Pink Floyd, The Wall tour, London 1980-81

Prefiguring Kate Bush’s singular location, Pink Floyd’s entire tour to support the Wall took in 31 gigs, but only 4 locations.

Pink Floyd’s inner bickering is almost as epic and well-discussed as their visionary music. Whatever their in-fighting was about, it obviously achieved results, but by the time they released The Wall in 1979, the four members could hardly look at each other. Wright had even officially left the band, returning as a session player on a salary. It was madness.

The album was madness also: indeed, the very concept of The Wall was a deep and stark look into the eyes of an individual on the depths of despair. The resulting music, bizarrely, was some of the most accessible the band had ever produced, turning into a massive hit off the back of the single Another Brick in the Wall Part 2.

The concept for the tour has a magnification of the album’s themes. Rogers, the band’s main visionary, wanted a physical wall to be built between the band and the audience as the concert progressed, until the band were fully obscured from view, in keeping with the album’s inner narrative. Band members on hydraulic stands would appear through small openings in the wall (itself made from 420 cardboard bricks) whilst crew members set about putting each brick into place.

On top of this, a ‘surrogate band’ of musicians wearing ultra-creepy life masks of each band member, played as support to Floyd, adding an unnerving doppleganger effect to an already weird enough night.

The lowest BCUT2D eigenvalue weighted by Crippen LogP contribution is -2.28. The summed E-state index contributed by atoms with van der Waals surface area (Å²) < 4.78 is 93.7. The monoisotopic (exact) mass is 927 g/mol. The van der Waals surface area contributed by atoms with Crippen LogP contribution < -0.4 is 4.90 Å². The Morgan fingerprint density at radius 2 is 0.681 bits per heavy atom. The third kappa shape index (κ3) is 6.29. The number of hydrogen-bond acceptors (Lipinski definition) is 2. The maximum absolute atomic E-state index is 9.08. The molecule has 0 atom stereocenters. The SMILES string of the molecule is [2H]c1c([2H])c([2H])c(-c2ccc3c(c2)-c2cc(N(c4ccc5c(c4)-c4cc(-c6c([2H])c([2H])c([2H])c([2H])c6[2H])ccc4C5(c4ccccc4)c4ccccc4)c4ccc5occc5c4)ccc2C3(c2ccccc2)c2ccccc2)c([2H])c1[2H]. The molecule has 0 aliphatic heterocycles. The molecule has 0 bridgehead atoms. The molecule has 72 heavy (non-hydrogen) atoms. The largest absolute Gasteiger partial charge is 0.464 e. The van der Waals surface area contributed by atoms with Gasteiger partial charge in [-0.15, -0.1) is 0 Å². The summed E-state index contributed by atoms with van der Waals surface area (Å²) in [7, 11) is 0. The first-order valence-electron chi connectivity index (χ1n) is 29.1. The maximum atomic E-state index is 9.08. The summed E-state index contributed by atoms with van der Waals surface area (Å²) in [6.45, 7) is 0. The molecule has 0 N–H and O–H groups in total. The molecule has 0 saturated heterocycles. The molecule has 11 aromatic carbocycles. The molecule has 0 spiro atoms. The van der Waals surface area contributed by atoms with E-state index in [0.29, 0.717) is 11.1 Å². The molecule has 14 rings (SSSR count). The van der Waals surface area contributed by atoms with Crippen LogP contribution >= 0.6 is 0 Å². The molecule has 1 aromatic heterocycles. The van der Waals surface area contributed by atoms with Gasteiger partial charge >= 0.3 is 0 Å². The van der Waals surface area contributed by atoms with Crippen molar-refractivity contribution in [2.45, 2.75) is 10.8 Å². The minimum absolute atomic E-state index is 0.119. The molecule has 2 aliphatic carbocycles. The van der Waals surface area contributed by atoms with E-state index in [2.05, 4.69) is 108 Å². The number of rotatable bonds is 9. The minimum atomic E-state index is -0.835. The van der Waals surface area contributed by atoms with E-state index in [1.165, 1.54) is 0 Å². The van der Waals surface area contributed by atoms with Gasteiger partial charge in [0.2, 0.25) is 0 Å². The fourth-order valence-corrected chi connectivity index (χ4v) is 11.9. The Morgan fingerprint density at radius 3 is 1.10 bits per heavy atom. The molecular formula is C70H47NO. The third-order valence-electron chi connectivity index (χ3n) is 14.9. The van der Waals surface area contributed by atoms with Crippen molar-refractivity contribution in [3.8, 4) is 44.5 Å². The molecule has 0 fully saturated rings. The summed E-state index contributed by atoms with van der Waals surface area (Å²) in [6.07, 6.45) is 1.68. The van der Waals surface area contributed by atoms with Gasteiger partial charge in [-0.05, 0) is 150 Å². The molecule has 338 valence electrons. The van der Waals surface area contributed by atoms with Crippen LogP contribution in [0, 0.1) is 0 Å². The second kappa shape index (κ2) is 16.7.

The show stopped off for multiple nights at LA, New York, London and Dortmund. Extra shows in London were added to provide footage for the Wall movie that Alan Parker was working on. The shows have since gone down in history as a triumph of imagination, interpretation and performance.


The Band, Last Waltz, San Francisco Winterland Ballroom, 25th Nov 1976


Robbie Robertson’s taste-making band called it a day in style with the Last Waltz. The Band, initially a collection of session players corralled to be the backing band for Ronnie Hawkins and then Bob Dylan, were a tight, funky, retro sounding band. After releasing a collection of popular singles and albums, they felt like they had mined their allocation of gold and wanted to draw a line under that part of their career.

Their final gig, at the Winterland Ballroom, coincided with American Thanksgiving. With this in mind, the evening was a sit-down Thanksgiving meal with the bands playing afterwards.